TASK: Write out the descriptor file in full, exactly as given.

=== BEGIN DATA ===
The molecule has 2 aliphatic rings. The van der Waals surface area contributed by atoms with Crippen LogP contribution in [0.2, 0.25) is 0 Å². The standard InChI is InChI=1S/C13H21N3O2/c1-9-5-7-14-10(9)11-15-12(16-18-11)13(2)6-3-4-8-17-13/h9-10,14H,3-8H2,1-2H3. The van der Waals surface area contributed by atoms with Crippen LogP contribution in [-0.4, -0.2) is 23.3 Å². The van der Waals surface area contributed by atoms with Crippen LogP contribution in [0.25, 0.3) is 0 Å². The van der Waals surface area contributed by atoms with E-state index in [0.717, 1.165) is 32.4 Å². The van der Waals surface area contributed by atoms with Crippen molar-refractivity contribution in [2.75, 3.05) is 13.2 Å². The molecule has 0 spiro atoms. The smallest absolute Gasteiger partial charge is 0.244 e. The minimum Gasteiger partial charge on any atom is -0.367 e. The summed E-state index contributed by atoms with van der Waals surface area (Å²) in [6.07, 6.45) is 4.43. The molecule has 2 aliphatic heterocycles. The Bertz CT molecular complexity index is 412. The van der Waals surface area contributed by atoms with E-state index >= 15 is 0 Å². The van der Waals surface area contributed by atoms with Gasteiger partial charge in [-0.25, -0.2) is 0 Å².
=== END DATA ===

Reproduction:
The molecule has 2 aliphatic rings. The van der Waals surface area contributed by atoms with Crippen LogP contribution in [0.2, 0.25) is 0 Å². The standard InChI is InChI=1S/C13H21N3O2/c1-9-5-7-14-10(9)11-15-12(16-18-11)13(2)6-3-4-8-17-13/h9-10,14H,3-8H2,1-2H3. The van der Waals surface area contributed by atoms with Crippen LogP contribution in [-0.4, -0.2) is 23.3 Å². The van der Waals surface area contributed by atoms with Crippen LogP contribution in [0.25, 0.3) is 0 Å². The van der Waals surface area contributed by atoms with E-state index in [0.717, 1.165) is 32.4 Å². The van der Waals surface area contributed by atoms with Crippen molar-refractivity contribution in [2.75, 3.05) is 13.2 Å². The molecule has 0 spiro atoms. The smallest absolute Gasteiger partial charge is 0.244 e. The minimum Gasteiger partial charge on any atom is -0.367 e. The summed E-state index contributed by atoms with van der Waals surface area (Å²) in [6.07, 6.45) is 4.43. The molecule has 2 aliphatic heterocycles. The Bertz CT molecular complexity index is 412. The van der Waals surface area contributed by atoms with E-state index >= 15 is 0 Å². The van der Waals surface area contributed by atoms with Gasteiger partial charge in [-0.25, -0.2) is 0 Å².